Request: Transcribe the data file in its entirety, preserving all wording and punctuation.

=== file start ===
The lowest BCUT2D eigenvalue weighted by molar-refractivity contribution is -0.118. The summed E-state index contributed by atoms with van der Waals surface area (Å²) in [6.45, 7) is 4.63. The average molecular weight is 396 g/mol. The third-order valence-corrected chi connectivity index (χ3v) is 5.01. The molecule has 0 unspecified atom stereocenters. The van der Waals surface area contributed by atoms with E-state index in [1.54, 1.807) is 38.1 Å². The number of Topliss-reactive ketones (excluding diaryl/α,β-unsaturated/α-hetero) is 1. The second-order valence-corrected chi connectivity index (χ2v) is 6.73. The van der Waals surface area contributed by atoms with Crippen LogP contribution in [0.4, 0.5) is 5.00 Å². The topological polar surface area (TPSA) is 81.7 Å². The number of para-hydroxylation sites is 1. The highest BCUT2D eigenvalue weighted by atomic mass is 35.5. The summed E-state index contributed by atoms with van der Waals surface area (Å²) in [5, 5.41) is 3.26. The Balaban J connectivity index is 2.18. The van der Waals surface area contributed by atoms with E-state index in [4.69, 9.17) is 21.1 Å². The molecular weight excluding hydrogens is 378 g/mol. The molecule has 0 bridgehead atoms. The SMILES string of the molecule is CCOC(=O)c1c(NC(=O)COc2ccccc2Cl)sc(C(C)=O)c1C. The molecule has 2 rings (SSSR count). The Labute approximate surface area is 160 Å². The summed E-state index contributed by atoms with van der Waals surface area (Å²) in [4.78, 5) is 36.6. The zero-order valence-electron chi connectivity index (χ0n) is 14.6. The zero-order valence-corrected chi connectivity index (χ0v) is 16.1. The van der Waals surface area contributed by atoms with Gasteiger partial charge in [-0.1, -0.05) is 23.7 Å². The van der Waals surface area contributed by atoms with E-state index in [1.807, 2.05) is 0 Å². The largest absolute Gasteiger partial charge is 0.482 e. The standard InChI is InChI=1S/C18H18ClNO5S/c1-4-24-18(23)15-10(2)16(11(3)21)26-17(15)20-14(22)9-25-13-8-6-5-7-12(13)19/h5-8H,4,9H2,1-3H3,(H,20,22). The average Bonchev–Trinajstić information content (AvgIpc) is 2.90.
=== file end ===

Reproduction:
The lowest BCUT2D eigenvalue weighted by molar-refractivity contribution is -0.118. The summed E-state index contributed by atoms with van der Waals surface area (Å²) in [6.45, 7) is 4.63. The average molecular weight is 396 g/mol. The third-order valence-corrected chi connectivity index (χ3v) is 5.01. The molecule has 0 unspecified atom stereocenters. The van der Waals surface area contributed by atoms with E-state index in [1.54, 1.807) is 38.1 Å². The number of Topliss-reactive ketones (excluding diaryl/α,β-unsaturated/α-hetero) is 1. The second-order valence-corrected chi connectivity index (χ2v) is 6.73. The van der Waals surface area contributed by atoms with Crippen LogP contribution in [0.4, 0.5) is 5.00 Å². The topological polar surface area (TPSA) is 81.7 Å². The number of para-hydroxylation sites is 1. The highest BCUT2D eigenvalue weighted by atomic mass is 35.5. The summed E-state index contributed by atoms with van der Waals surface area (Å²) in [5, 5.41) is 3.26. The Balaban J connectivity index is 2.18. The van der Waals surface area contributed by atoms with E-state index in [4.69, 9.17) is 21.1 Å². The molecular weight excluding hydrogens is 378 g/mol. The molecule has 0 bridgehead atoms. The SMILES string of the molecule is CCOC(=O)c1c(NC(=O)COc2ccccc2Cl)sc(C(C)=O)c1C. The molecule has 2 rings (SSSR count). The Labute approximate surface area is 160 Å². The summed E-state index contributed by atoms with van der Waals surface area (Å²) in [4.78, 5) is 36.6. The zero-order valence-electron chi connectivity index (χ0n) is 14.6. The zero-order valence-corrected chi connectivity index (χ0v) is 16.1. The van der Waals surface area contributed by atoms with Gasteiger partial charge in [-0.1, -0.05) is 23.7 Å². The van der Waals surface area contributed by atoms with E-state index in [1.807, 2.05) is 0 Å². The largest absolute Gasteiger partial charge is 0.482 e. The standard InChI is InChI=1S/C18H18ClNO5S/c1-4-24-18(23)15-10(2)16(11(3)21)26-17(15)20-14(22)9-25-13-8-6-5-7-12(13)19/h5-8H,4,9H2,1-3H3,(H,20,22). The average Bonchev–Trinajstić information content (AvgIpc) is 2.90.